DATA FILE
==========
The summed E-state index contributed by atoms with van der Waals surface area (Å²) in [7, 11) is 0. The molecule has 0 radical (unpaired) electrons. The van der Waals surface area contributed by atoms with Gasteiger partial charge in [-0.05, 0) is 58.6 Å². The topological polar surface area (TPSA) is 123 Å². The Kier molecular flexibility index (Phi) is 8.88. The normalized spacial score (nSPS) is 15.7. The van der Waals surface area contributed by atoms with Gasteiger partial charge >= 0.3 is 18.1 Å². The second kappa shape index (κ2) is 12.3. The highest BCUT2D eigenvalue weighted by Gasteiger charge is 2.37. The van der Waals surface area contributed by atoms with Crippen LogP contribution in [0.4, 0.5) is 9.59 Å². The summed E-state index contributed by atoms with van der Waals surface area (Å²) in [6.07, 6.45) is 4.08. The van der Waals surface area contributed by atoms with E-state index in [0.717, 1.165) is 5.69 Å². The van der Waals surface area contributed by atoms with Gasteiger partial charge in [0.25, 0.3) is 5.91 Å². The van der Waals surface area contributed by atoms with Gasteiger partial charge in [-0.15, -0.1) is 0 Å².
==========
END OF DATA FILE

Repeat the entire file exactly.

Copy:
The summed E-state index contributed by atoms with van der Waals surface area (Å²) in [7, 11) is 0. The molecule has 0 radical (unpaired) electrons. The van der Waals surface area contributed by atoms with Gasteiger partial charge in [-0.05, 0) is 58.6 Å². The topological polar surface area (TPSA) is 123 Å². The Kier molecular flexibility index (Phi) is 8.88. The normalized spacial score (nSPS) is 15.7. The van der Waals surface area contributed by atoms with Gasteiger partial charge >= 0.3 is 18.1 Å². The second kappa shape index (κ2) is 12.3. The highest BCUT2D eigenvalue weighted by Gasteiger charge is 2.37. The van der Waals surface area contributed by atoms with Crippen LogP contribution in [0.4, 0.5) is 9.59 Å². The summed E-state index contributed by atoms with van der Waals surface area (Å²) in [6.07, 6.45) is 4.08. The van der Waals surface area contributed by atoms with E-state index in [0.717, 1.165) is 5.69 Å². The van der Waals surface area contributed by atoms with Gasteiger partial charge in [0.25, 0.3) is 5.91 Å². The van der Waals surface area contributed by atoms with Gasteiger partial charge in [-0.15, -0.1) is 0 Å².